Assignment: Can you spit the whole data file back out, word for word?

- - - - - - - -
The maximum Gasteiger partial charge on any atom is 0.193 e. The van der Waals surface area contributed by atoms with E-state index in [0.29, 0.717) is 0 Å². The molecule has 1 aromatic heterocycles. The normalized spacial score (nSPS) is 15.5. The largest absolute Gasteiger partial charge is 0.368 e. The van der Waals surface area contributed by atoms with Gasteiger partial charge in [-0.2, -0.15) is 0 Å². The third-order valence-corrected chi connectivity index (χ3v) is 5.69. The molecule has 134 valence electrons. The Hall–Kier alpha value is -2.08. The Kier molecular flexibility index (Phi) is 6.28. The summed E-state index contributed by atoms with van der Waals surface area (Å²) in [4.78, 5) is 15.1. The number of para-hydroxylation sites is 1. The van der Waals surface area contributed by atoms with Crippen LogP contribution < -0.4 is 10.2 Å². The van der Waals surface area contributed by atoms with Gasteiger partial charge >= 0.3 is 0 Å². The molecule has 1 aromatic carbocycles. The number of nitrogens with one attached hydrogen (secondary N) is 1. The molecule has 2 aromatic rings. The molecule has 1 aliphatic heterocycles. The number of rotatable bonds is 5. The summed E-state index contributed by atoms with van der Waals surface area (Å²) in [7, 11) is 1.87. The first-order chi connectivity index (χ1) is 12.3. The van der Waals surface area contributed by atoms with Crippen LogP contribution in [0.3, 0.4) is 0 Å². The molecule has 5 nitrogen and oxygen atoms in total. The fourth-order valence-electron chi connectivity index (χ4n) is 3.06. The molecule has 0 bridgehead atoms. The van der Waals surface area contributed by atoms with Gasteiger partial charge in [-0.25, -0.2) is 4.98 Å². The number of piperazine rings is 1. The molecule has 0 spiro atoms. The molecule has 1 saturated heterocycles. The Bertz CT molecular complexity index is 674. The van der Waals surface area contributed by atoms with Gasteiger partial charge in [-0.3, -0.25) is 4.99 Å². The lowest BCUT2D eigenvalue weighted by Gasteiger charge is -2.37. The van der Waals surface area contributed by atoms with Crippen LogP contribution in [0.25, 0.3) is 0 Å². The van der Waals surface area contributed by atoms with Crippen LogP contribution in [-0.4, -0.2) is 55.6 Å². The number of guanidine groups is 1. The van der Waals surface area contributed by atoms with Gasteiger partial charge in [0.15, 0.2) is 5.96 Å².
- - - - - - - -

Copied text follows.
The maximum Gasteiger partial charge on any atom is 0.193 e. The van der Waals surface area contributed by atoms with E-state index in [0.29, 0.717) is 0 Å². The molecule has 1 aromatic heterocycles. The normalized spacial score (nSPS) is 15.5. The largest absolute Gasteiger partial charge is 0.368 e. The van der Waals surface area contributed by atoms with Gasteiger partial charge in [-0.2, -0.15) is 0 Å². The third-order valence-corrected chi connectivity index (χ3v) is 5.69. The molecule has 134 valence electrons. The Hall–Kier alpha value is -2.08. The Kier molecular flexibility index (Phi) is 6.28. The summed E-state index contributed by atoms with van der Waals surface area (Å²) in [4.78, 5) is 15.1. The number of para-hydroxylation sites is 1. The van der Waals surface area contributed by atoms with Crippen LogP contribution < -0.4 is 10.2 Å². The van der Waals surface area contributed by atoms with Gasteiger partial charge >= 0.3 is 0 Å². The molecule has 1 aromatic carbocycles. The number of nitrogens with one attached hydrogen (secondary N) is 1. The molecule has 2 aromatic rings. The molecule has 1 aliphatic heterocycles. The number of rotatable bonds is 5. The summed E-state index contributed by atoms with van der Waals surface area (Å²) in [7, 11) is 1.87. The first-order chi connectivity index (χ1) is 12.3. The van der Waals surface area contributed by atoms with Crippen LogP contribution in [0.3, 0.4) is 0 Å². The molecule has 5 nitrogen and oxygen atoms in total. The fourth-order valence-electron chi connectivity index (χ4n) is 3.06. The molecule has 0 bridgehead atoms. The van der Waals surface area contributed by atoms with Gasteiger partial charge in [-0.25, -0.2) is 4.98 Å². The number of piperazine rings is 1. The molecule has 0 spiro atoms. The molecule has 1 saturated heterocycles. The Bertz CT molecular complexity index is 674. The van der Waals surface area contributed by atoms with Gasteiger partial charge in [-0.3, -0.25) is 4.99 Å². The lowest BCUT2D eigenvalue weighted by Gasteiger charge is -2.37. The van der Waals surface area contributed by atoms with Crippen LogP contribution in [0.25, 0.3) is 0 Å². The van der Waals surface area contributed by atoms with Crippen LogP contribution in [-0.4, -0.2) is 55.6 Å². The number of guanidine groups is 1. The van der Waals surface area contributed by atoms with Gasteiger partial charge in [0.15, 0.2) is 5.96 Å².